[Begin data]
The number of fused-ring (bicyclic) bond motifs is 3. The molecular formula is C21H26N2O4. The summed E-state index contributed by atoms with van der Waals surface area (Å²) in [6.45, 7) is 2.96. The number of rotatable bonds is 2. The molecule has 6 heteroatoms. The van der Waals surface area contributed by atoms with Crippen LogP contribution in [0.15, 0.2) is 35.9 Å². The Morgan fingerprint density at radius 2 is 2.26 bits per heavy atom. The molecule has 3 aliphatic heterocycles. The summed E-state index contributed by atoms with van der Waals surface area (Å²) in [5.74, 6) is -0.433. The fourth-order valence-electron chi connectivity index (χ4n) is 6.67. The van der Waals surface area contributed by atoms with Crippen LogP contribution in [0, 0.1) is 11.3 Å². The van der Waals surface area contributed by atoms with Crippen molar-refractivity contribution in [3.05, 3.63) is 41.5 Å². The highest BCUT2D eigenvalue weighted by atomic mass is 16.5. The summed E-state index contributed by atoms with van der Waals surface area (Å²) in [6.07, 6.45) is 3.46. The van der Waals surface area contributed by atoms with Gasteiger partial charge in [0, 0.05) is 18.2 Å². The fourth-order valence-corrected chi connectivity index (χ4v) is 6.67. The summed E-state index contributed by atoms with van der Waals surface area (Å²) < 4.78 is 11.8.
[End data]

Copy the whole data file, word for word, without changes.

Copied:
The number of fused-ring (bicyclic) bond motifs is 3. The molecular formula is C21H26N2O4. The summed E-state index contributed by atoms with van der Waals surface area (Å²) in [6.45, 7) is 2.96. The number of rotatable bonds is 2. The molecule has 6 heteroatoms. The van der Waals surface area contributed by atoms with Crippen LogP contribution in [0.15, 0.2) is 35.9 Å². The Morgan fingerprint density at radius 2 is 2.26 bits per heavy atom. The molecule has 3 aliphatic heterocycles. The summed E-state index contributed by atoms with van der Waals surface area (Å²) in [5.74, 6) is -0.433. The fourth-order valence-electron chi connectivity index (χ4n) is 6.67. The van der Waals surface area contributed by atoms with Crippen LogP contribution in [0, 0.1) is 11.3 Å². The van der Waals surface area contributed by atoms with Crippen molar-refractivity contribution in [3.05, 3.63) is 41.5 Å². The highest BCUT2D eigenvalue weighted by atomic mass is 16.5. The summed E-state index contributed by atoms with van der Waals surface area (Å²) in [6.07, 6.45) is 3.46. The van der Waals surface area contributed by atoms with Gasteiger partial charge in [0, 0.05) is 18.2 Å². The fourth-order valence-corrected chi connectivity index (χ4v) is 6.67. The summed E-state index contributed by atoms with van der Waals surface area (Å²) < 4.78 is 11.8.